We already know that President Biden has begun the process of throwing open America’s borders and not pestering the “clients” of ICE or the Border Patrol, causing worries that they might be deported. We can safely assume that he’ll be fully supportive of the sanctuary cities that have long sought to thwart the work of immigration officials, right? Probably, but there is one group of GOP lawmakers in the House who are coming back like Rocky Balboa and won’t let a little thing like losing the White House slow them down. Montana freshman Congressman Matt Rosendale is the lead sponsor of a new bill and, if passed into law, it would end the tax-exempt status of bonds issued by these sanctuary cities. Does it have a chance of being passed into law? Hey… they’re not going to let a little thing like that hold them back. (Fox News)

The bill would change the Internal Revenue Code to remove the tax exempt status for bonds issued by any sanctuary city or state. The lead sponsor, freshman Rep. Matt Rosendale, R-Mont., told Fox News that he saw the “monumental problems” being caused by the sanctuary policies, which limit local cooperation with federal immigration enforcement.

“And I was just trying to think how in the world can we address this in such a fashion that we can disincentivize this activity,” he told Fox News in an interview.

The bill has 18 co-sponsors, including Reps. Andy Harris, R-Md., Chip Roy, R-Texas, Jeff Duncan, R-S.C., Marjorie Taylor Greene, R-Ga., Ronnie Jackson, R-Texas and Doug LaMalfa, R-Calif.

A bill with 18 co-sponsors doesn’t have enough momentum to be brought up in a committee meeting (particularly when the Chair is a Democrat) to say nothing of a floor vote. But who knows? With enough lobbying, perhaps they can sign on some additional people.

Of course, the bill involves an amendment to the tax code, which means it would have to pass both chambers and then be signed by Joe Biden. Honestly, particularly given the shaky positions of some of the blue-state Republicans, I’m not sure they could even get everyone from their own party to vote for it in the House. And you know the Democrats will treat it like poison.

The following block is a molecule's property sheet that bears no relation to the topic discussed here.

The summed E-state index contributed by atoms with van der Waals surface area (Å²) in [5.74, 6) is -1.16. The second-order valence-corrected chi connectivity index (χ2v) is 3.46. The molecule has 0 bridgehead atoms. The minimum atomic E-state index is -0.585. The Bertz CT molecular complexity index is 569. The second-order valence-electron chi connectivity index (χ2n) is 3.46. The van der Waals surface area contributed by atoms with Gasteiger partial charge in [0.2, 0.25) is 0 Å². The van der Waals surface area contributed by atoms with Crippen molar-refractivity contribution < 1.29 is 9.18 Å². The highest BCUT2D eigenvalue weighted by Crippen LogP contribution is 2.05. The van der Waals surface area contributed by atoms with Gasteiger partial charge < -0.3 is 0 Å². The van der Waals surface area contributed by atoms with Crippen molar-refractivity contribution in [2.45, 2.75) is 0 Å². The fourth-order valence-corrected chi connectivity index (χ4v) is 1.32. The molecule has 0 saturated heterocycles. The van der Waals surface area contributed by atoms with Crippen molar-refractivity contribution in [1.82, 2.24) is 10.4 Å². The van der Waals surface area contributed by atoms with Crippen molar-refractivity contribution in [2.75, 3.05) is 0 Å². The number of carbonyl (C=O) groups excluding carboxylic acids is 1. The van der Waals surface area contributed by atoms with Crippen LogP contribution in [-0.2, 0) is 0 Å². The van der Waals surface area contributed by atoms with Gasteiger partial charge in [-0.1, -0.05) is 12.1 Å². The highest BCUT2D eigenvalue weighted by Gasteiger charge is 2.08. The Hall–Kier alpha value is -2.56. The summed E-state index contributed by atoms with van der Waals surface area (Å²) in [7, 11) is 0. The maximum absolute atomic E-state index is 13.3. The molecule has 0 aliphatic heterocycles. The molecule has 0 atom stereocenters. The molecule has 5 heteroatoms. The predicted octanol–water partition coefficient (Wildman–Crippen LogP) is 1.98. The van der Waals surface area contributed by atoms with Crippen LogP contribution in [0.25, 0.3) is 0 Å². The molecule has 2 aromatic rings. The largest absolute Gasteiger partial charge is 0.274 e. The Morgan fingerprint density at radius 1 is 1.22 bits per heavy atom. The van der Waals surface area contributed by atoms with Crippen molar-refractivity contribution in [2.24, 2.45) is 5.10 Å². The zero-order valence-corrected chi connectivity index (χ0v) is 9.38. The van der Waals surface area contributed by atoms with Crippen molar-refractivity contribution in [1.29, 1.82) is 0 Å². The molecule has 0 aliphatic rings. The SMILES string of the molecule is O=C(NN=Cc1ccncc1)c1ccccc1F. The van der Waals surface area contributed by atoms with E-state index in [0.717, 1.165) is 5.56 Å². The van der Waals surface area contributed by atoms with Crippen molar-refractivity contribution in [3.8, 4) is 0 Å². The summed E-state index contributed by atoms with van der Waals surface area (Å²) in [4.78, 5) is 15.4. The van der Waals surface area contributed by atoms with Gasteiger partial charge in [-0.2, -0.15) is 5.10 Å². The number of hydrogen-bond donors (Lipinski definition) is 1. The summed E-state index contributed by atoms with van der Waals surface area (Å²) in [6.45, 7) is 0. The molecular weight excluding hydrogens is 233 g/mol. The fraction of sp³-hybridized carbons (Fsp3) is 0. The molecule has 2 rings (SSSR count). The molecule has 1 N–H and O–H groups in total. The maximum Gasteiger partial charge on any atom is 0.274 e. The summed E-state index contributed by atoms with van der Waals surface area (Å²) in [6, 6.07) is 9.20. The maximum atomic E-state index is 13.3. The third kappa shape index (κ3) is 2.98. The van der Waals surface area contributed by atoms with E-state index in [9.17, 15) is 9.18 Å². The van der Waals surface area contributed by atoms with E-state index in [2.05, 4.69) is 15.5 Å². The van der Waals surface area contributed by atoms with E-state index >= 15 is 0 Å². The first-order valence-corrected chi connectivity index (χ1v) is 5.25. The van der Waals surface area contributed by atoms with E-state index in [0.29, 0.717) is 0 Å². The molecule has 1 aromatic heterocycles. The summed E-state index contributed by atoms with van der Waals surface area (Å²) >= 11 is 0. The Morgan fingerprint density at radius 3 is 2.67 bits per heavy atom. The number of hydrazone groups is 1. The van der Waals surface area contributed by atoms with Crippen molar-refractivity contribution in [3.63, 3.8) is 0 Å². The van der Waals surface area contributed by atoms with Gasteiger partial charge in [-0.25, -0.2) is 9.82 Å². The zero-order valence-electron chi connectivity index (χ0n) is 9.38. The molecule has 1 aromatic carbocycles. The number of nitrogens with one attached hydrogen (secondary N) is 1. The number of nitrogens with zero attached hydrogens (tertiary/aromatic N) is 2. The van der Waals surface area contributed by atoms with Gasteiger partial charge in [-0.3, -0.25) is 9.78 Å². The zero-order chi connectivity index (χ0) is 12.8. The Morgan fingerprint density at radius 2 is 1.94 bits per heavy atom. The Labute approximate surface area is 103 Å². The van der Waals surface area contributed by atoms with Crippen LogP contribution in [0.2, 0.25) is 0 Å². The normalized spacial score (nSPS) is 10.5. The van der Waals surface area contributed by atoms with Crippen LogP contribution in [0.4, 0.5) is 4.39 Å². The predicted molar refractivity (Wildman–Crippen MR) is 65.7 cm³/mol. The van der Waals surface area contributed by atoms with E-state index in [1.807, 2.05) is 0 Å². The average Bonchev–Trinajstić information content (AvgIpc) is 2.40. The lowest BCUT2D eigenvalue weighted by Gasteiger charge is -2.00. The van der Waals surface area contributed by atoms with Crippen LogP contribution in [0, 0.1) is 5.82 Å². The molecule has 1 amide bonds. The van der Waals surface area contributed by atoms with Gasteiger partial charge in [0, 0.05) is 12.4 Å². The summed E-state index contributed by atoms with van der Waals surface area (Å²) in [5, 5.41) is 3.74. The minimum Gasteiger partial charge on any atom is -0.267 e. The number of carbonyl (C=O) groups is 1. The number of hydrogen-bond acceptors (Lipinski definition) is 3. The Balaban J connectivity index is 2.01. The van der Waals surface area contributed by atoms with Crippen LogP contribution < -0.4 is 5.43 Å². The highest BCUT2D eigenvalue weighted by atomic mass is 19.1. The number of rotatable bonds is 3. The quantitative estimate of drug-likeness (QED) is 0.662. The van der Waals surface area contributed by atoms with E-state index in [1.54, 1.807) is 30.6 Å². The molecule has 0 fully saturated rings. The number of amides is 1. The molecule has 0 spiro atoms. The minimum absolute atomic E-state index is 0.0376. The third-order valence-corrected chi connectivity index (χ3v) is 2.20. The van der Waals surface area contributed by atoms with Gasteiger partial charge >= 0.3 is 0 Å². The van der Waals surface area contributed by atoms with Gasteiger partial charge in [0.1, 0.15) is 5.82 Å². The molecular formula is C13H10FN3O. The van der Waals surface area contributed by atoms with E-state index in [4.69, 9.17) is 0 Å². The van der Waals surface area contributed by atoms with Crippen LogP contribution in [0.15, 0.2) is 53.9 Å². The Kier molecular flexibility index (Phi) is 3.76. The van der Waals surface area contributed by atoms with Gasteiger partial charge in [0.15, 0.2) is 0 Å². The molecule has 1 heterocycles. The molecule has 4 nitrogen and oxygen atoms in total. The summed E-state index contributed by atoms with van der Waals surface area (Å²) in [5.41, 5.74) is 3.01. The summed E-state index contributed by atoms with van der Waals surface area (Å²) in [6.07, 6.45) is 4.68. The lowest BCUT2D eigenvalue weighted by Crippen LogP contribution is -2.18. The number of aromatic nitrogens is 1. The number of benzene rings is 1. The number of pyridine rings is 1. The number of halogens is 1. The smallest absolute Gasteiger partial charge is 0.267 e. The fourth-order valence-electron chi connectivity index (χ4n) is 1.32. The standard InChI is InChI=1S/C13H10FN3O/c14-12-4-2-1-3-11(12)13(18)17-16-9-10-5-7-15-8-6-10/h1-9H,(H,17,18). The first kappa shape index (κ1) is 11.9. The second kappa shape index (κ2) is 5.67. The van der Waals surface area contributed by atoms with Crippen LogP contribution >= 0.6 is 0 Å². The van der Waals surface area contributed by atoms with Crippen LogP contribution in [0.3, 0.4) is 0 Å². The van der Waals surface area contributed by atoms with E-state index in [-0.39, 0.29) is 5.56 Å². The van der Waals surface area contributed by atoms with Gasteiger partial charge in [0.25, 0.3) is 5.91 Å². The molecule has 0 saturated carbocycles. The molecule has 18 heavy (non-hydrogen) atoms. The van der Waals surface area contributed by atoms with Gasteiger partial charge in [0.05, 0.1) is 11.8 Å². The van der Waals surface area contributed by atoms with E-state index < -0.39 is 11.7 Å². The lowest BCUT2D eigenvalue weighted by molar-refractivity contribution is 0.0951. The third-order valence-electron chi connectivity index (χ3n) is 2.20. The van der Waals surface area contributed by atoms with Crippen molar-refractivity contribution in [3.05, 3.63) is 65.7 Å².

It’s an interesting approach, though. Rosendale is tackling the ongoing problem of lawless sanctuary cities from two angles. One is the question of how to disincentivize this sort of dangerous behavior on the part of municipal governments. Rather than dealing with years of challenges at the state and local levels via a more blunt legislative approach, a relatively simple change to the tax code could be handled considerably easier. Nobody is entitled automatically to tax-free status when issuing bonds and this sort of correction would hit the sanctuary cities in their coffers.

His other point here stems from a desire to raise a question among his Democratic colleagues. Should they uphold federal preemption or abandon the rule of law?

“My question to Democratic members is: ‘Do we uphold federal preemption or do we not?’” he said. “And if we’re going to start picking and choosing what portions of federal preemption we are going to enforce and which one we’re not, then I’m going to start making my list.”

As much as our system was founded on preserving the power of the individual states (and, to a certain extent, local and municipal governments) federal laws still preempt state and local laws when they come directly in conflict. Or at least that was the theory originally. This premise causes problems from time to time, with one of the most common examples being the passage of laws legalizing marijuana in various states while it still remains a Schedule 1 drug under federal law. The state police can’t arrest you, but the feds still can if they choose to.

The situation with sanctuary cities is basically the opposite. Rather than ignoring a federal law such as the ones criminalizing the possession of pot, these cities actively work to thwart federal immigration law by forbidding local police from honoring ICE detainers, making arrests near courthouses, and all the rest of it. You’re free to ignore federal law at the local level if you wish, but actively working to aid and abet the criminals is another question entirely.

As I said above, this very likely remains an exercise in simply making a point for the moment. But who knows what will happen in 2022 and 2024? Perhaps Rosendale’s bill can age on the shelf for a while like a fine wine and rise again at a later date.